Sunday, December 24, 2017

How is that possible?


Luke 1:26-38   New Revised Standard Version (NRSV)   

26 In the sixth month the angel Gabriel was sent by God to a town in Galilee called Nazareth, 27 to a virgin engaged to a man whose name was Joseph, of the house of David. The virgin’s name was Mary. 28 And he came to her and said, “Greetings, favored one! The Lord is with you.”[a29 But she was much perplexed by his words and pondered what sort of greeting this might be. 30 The angel said to her, “Do not be afraid, Mary, for you have found favor with God. 31 And now, you will conceive in your womb and bear a son, and you will name him Jesus. 32 He will be great, and will be called the Son of the Most High, and the Lord God will give to him the throne of his ancestor David. 33 He will reign over the house of Jacob forever, and of his kingdom there will be no end.” 34 Mary said to the angel, “How can this be, since I am a virgin?” 35 The angel said to her, “The Holy Spirit will come upon you, and the power of the Most High will overshadow you; therefore the child to be born will be holy; he will be called Son of God. 36 And now, your relative Elizabeth in her old age has also conceived a son; and this is the sixth month for her who was said to be barren. 37 For nothing will be impossible with God.” 38 Then Mary said, “Here am I, the servant of the Lord; let it be with me according to your word.” Then the angel departed from her.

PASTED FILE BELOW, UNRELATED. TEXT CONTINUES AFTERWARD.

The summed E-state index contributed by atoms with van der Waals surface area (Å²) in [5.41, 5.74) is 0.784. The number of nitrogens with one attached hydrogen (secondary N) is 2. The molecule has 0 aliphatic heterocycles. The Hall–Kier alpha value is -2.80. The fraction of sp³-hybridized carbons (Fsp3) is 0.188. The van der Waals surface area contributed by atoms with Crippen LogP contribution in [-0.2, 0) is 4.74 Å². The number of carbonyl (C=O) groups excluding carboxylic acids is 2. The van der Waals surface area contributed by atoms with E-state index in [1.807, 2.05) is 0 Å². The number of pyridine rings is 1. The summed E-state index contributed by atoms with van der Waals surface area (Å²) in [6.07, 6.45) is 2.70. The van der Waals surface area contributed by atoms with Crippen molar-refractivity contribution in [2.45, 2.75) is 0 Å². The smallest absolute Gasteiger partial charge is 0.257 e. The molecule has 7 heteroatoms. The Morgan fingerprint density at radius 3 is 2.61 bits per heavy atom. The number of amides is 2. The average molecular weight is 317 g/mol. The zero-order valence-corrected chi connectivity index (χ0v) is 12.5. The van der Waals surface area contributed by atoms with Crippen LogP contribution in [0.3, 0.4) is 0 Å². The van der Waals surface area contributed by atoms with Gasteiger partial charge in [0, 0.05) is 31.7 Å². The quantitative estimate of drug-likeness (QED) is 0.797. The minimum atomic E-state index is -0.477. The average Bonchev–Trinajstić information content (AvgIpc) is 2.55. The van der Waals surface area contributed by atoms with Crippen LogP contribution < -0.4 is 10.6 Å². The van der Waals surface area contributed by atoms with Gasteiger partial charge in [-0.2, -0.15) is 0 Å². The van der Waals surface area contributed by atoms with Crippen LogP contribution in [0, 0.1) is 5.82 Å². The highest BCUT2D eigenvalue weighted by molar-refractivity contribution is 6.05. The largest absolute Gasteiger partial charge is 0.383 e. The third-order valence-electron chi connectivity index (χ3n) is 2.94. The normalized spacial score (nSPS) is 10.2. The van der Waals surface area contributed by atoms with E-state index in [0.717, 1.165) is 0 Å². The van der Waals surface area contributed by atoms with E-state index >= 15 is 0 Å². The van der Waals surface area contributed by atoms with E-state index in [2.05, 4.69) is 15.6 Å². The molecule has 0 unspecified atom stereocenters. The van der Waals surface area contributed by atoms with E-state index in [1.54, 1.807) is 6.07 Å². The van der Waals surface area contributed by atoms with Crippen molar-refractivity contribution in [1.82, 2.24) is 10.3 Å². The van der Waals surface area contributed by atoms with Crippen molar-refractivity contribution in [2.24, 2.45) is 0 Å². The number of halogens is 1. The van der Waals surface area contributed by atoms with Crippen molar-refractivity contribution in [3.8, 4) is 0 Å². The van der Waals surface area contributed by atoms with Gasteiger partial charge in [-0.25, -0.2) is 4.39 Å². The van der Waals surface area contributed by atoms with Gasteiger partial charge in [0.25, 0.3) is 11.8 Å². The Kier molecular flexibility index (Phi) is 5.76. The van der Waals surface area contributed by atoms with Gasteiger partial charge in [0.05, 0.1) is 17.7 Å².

*****************************************************
How many of you here have played Mary in a Christmas Pageant?   I did, although not at my own church. My Girl Scout troop did a Christmas program the year I was in 5th grade and since I was the only one with long, straight, dark hair, I was chosen to be Mary.   My mother made me a beautiful blue robe and pinned a white cloth on my head like a veil, like all the pictures we had of Mary.  I felt so special, to be chosen to play Jesus’ mother.